Worried locals ask non-Kashmiris to vacate valley

Worried locals ask non-Kashmiris to vacate valley

Migrant workers crowd outside the government transport yard to buy bus tickets to leave the region, during curfew in Srinagar. (AP/PTI File Photo)

Srinagar resident Bashir Khan is considering doing something that he never did even during the height of militancy in Kashmir: ask non-local tenants to move out of his properties.

“We always treated people from outside Kashmir well and never harassed them even during the peak of militancy,” says Khan, who has rented out several properties to non-locals.

“But this step (to ask them to vacate) is necessary keeping in view New Delhi’s intention to settle outsiders here and change the demography of Muslim majority Kashmir Valley.” 

Khan’s disturbing view is one of the unexpected fallouts of the Modi government’s decision to scrap the special status to Jammu and Kashmir, where a deadly cocktail of fear, anger and paranoia is threatening to upend the state’s economy.

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With the special status gone, thousands of skilled and semi-skilled non-local labourers are vacating their homes in the Valley after having been told to do so by their Kashmiri landlords.

Locals worry that non-locals may colonise rented accommodations, as the erstwhile state no more enjoys special privileges under Article 370. In this backdrop, people across the Valley have started asking non-locals, who were living and carrying out their business in rented accommodations, to immediately vacate.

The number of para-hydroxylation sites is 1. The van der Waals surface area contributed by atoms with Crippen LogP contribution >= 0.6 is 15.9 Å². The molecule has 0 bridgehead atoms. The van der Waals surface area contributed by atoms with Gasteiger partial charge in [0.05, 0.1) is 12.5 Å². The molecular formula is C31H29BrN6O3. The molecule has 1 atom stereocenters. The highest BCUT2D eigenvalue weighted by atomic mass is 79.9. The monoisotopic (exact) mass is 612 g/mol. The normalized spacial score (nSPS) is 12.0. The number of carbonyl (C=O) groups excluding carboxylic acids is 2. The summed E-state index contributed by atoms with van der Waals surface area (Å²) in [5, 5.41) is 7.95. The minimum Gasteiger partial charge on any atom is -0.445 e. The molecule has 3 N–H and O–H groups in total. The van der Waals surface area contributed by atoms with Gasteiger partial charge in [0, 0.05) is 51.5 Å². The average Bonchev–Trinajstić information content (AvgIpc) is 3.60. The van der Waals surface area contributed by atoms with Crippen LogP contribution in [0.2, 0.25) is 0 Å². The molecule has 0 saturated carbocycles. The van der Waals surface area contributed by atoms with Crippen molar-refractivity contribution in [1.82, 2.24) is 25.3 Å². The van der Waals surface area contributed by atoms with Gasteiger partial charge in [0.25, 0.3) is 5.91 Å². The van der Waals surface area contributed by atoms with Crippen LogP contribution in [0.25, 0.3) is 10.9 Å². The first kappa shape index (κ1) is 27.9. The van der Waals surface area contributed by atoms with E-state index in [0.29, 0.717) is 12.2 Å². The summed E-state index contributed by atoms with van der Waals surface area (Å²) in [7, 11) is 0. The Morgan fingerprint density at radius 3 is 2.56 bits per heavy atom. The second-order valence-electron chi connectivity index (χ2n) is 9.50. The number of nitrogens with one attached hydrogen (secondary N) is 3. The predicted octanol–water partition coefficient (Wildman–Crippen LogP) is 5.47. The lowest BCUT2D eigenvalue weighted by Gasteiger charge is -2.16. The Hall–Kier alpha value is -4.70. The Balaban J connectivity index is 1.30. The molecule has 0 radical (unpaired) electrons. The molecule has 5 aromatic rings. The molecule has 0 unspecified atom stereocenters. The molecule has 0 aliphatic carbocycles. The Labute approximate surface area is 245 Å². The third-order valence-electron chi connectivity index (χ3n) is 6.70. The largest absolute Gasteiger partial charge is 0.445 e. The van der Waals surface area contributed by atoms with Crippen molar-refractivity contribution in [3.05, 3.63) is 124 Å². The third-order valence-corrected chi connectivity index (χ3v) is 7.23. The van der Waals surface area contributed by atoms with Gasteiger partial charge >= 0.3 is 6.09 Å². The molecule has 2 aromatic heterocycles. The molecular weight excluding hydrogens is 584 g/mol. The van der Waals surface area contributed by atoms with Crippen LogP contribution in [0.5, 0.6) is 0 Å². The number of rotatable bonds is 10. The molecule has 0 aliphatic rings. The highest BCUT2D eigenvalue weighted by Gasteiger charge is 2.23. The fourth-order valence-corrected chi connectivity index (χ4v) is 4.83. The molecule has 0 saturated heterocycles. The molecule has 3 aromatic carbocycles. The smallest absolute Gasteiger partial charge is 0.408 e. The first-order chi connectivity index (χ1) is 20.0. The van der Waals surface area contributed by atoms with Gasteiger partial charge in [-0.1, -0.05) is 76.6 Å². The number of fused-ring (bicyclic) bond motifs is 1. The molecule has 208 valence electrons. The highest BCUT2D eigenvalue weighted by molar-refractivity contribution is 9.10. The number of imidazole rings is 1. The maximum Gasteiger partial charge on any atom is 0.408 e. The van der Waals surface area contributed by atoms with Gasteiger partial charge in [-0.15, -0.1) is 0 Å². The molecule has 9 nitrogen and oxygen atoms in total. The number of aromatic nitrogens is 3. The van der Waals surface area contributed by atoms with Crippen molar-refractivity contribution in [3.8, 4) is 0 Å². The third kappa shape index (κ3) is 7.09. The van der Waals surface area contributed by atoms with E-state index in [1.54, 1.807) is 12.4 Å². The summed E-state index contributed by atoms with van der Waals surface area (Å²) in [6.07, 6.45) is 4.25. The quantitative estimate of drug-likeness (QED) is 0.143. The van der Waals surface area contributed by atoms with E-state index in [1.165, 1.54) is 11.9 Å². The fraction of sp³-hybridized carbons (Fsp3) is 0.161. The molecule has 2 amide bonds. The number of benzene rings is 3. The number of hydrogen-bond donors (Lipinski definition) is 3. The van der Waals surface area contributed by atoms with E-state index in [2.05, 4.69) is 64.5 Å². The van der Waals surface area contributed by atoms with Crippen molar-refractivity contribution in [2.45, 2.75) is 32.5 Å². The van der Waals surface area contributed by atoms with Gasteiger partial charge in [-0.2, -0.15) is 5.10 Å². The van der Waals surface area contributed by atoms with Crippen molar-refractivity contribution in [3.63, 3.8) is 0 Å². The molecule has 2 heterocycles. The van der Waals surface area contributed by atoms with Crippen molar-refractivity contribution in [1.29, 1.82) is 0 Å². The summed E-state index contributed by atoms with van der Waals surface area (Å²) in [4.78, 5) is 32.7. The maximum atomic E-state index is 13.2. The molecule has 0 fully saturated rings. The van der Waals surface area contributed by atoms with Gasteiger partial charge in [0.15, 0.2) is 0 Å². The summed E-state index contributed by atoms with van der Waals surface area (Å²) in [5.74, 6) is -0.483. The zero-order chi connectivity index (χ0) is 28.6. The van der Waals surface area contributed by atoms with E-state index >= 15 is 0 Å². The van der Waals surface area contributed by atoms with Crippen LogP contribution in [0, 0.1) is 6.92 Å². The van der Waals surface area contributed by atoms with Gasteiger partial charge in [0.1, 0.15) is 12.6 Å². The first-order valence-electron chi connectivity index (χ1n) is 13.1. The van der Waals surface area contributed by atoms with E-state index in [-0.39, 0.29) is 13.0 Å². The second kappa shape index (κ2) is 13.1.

A few lakh skilled and semi-skilled labourers, mainly from Punjab, Bihar, UP and Rajasthan, used to come to Kashmir every year. Some of them used to remain in Kashmir through the year, while the rest would leave during the harsh winters.

Their sudden departure will have a huge impact on Kashmir’s economy.

“Without non-local labour force, not only construction activities will come to a standstill, but agriculture sector, too, will suffer. Ninety per cent of labour jobs were being done by the non-locals and it will be impossible to fill that,” says Shah, another Srinagar resident.

At most of his sites, which include government hospitals, work was being carried out by non-local labourers.

“Where from I will get skilled labour now and how will I complete the pending projects? All my payments are blocked and I will suffer huge losses if the situation doesn’t improve immediately,” he says.

Apart from construction and other related activities, harvesting too was being carried out by non-locals. The biggest problem in the coming days will be the shortage of barbers, as 95% of the saloons are being run by people from Bijnoor district of UP.

Mohammad Younis, who was running his parlour in Ahmad Nagar suburb of Srinagar, had to leave along with his family after the landlord asked him to vacate. Younis had come to Kashmir in 1994 when insurgency was at its peak and had been living with his family.

“The volatile situation in Kashmir demands that I go back to my home,” says Younis.

“Even during the 90s, we were never harassed by the locals and Kashmir would always welcome outsiders. But this time we have been asked politely to leave as locals fear we may occupy their properties after the abrogation of Article 370.” 

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